Imagine a tennis ball thrown at a brick wall. What does it do? It bounces right back with a force equal to the one that propelled it. What if we switched the wall to one made of foam, or a kind of sponge? The tennis ball will likely have its momentum curbed. The softness of the foam received the ball, but didn't sustain its energy. It let it die out.

It's no coincidence that the ancient Masters were compared to water. The perfect metaphor for softness is to imagine being like water.

There's a popular video of Bruce Lee describing the unique properties of water (and also encouraging you to be like it.) Water's nature embodies the philosophy of softness completely. It has no shape, but takes the format of its container. If you pour it, it flows. If you obstruct its way, it finds another. It changes shape and form based on external conditions, yielding to the elements.

The desired outcome can also be brought about by allowing, rather than resisting, adapting, rather than opposing. Strength isn't the only way.

The rigid and still will be broken.
The soft and yielding will overcome.

Timeless Content

100 Simple Truths
Tarf | 6 minute read
This is a rapid-fire list of 100 piercing truths, mostly pertaining to how to spend your time wisely, nourish your mind and keep growing. You'll likely not find any groundbreaking ideas in this list, rather many reminders of what you already know. And I think there's tremendous value in encountering old information, as a way of crystalizing it in our mind even more.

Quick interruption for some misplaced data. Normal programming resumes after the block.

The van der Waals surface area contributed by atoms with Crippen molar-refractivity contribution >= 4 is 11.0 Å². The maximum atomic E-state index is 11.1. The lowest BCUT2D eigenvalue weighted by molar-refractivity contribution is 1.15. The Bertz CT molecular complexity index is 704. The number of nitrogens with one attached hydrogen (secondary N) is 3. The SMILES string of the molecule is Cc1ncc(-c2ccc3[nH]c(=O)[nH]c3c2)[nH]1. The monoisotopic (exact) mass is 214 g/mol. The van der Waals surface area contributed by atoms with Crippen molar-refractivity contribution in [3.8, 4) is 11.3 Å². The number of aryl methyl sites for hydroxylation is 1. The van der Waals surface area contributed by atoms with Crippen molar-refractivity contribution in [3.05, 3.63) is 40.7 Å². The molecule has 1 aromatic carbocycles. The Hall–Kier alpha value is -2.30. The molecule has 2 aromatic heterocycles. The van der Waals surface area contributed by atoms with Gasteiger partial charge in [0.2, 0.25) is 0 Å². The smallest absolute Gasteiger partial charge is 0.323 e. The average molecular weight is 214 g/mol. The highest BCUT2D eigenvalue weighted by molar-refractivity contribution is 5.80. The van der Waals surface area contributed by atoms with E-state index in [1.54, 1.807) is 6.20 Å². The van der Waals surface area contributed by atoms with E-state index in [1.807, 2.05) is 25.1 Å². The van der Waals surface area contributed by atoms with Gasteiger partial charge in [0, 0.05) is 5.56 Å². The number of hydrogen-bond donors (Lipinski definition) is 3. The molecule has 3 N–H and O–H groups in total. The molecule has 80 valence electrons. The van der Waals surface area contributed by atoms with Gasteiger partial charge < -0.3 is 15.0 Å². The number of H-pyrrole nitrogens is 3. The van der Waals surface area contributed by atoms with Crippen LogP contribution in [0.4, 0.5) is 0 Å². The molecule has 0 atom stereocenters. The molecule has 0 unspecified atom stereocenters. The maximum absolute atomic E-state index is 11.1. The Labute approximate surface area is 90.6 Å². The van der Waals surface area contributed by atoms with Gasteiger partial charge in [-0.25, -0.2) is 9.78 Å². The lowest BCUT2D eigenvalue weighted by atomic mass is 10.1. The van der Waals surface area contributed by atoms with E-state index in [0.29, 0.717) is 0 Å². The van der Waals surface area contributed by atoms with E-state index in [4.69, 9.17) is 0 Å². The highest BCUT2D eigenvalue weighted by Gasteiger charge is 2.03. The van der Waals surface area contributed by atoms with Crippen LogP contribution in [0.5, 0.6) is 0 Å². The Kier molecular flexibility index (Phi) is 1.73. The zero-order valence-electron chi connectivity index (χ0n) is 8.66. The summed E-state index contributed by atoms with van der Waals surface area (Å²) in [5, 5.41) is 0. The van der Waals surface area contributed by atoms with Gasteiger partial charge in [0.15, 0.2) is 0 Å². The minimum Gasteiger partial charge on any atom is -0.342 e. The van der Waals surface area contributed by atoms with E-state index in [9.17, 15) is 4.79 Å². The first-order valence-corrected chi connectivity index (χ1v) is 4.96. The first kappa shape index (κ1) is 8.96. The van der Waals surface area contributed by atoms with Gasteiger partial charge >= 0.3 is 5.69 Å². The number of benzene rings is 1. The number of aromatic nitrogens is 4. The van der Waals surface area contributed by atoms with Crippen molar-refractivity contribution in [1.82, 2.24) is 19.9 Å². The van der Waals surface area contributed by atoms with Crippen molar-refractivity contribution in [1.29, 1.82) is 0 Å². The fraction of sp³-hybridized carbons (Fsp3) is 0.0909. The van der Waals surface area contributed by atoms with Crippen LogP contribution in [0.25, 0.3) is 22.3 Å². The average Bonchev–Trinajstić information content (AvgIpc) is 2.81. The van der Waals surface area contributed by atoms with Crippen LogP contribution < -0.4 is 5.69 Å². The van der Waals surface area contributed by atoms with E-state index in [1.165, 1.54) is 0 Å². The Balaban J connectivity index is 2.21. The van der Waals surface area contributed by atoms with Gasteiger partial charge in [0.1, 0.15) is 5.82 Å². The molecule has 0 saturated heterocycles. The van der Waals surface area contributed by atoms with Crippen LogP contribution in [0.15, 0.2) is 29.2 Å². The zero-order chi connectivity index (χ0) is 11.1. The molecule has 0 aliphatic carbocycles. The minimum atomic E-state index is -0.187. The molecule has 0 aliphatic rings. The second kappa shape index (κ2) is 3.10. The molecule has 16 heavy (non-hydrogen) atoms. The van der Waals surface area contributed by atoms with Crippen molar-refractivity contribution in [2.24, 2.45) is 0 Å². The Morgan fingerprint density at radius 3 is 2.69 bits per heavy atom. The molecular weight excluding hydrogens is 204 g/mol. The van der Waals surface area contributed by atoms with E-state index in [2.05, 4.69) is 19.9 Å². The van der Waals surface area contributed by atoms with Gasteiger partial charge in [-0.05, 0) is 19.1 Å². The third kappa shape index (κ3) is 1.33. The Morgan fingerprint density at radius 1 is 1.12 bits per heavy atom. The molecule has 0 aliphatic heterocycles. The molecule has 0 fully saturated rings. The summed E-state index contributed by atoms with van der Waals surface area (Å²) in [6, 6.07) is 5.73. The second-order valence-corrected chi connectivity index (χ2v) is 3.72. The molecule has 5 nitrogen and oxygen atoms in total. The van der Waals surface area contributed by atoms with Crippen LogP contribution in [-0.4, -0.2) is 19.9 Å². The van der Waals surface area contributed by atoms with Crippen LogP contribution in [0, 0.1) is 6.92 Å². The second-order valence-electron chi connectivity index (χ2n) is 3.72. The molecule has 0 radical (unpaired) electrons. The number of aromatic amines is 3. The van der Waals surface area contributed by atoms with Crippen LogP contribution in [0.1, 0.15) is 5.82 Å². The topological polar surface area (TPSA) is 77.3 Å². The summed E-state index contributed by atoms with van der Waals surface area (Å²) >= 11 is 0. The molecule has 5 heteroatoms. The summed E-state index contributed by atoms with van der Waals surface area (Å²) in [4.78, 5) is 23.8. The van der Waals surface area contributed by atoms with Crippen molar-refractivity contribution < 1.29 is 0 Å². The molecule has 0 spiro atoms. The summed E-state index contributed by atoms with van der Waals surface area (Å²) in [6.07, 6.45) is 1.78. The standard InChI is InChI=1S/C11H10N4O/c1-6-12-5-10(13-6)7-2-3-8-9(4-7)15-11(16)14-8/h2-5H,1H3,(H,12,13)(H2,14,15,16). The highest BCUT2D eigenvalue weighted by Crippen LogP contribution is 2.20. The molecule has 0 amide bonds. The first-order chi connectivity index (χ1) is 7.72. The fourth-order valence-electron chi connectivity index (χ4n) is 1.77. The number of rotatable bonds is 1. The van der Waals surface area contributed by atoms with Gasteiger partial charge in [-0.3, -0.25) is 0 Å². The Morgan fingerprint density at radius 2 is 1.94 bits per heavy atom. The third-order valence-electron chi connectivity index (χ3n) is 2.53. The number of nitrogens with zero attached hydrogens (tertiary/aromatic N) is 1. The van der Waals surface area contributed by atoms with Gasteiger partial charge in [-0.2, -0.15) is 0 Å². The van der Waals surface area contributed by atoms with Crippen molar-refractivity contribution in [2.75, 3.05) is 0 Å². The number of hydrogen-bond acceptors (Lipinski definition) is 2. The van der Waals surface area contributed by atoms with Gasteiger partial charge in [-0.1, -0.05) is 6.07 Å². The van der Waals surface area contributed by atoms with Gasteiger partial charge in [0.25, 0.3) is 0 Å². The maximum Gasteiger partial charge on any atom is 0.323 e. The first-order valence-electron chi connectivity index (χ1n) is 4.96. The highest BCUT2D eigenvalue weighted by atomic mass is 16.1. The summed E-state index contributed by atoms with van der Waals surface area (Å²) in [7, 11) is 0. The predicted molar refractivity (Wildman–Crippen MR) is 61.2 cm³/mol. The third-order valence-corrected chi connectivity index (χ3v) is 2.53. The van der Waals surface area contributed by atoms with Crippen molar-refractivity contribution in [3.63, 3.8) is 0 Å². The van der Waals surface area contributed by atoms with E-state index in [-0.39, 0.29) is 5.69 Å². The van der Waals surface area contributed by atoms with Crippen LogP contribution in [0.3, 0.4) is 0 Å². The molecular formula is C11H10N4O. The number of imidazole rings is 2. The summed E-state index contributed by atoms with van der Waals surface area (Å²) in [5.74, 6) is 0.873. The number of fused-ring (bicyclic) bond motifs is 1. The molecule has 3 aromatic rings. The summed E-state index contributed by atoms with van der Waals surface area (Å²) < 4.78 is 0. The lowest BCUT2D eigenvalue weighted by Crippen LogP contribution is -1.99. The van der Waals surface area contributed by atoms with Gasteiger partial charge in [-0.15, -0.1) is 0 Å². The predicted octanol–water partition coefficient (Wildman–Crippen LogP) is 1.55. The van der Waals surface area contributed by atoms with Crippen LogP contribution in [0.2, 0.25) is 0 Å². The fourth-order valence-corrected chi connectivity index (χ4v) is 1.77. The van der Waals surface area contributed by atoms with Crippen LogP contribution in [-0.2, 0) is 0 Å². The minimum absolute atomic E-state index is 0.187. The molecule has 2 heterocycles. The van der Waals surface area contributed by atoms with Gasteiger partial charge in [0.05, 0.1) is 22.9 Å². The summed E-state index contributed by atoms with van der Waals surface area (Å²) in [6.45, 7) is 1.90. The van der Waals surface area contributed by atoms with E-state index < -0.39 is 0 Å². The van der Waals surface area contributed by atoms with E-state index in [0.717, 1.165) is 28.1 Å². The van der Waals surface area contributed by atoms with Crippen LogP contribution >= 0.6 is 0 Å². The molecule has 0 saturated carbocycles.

Here are two of my favorites ideas from the list: "Luck favors those in motion." and "Food fuels your brain, information fuels your mind. You are what you consume."

Tool for Thought

Quiz by Knack | 5 minutes
How black and white is your thinking?

In this quiz, you'll be assessed on 4 metrics (empathy, open-mindedness, flexibility and intellectual curiosity), so you can find out how your thinking is influenced by different features of your mind.

As a bonus, this quiz is pure eye-candy. You start the test with a white sphere which changes color and shape based on your answers. It's a clever way to help you visualize your thinking.

Picture of the Week

Japanese-inspired art 🌊

Quote I'm reflecting on

Victor Frankl on the meaning of life:

It did not really matter what we expected from life, but rather what life expected from us. We needed to stop asking about the meaning of life, and instead to think of ourselves as those who were being questioned by life—daily and hourly. Our answer must consist, not in talk and meditation, but in right action and in right conduct. Life ultimately means taking the responsibility to find the right answer to its problems and to fulfill the tasks which it constantly sets for each individual.

Question for you to ponder

Where can you allow a bit more softness in your life?
Thank you for reading.

Until next time,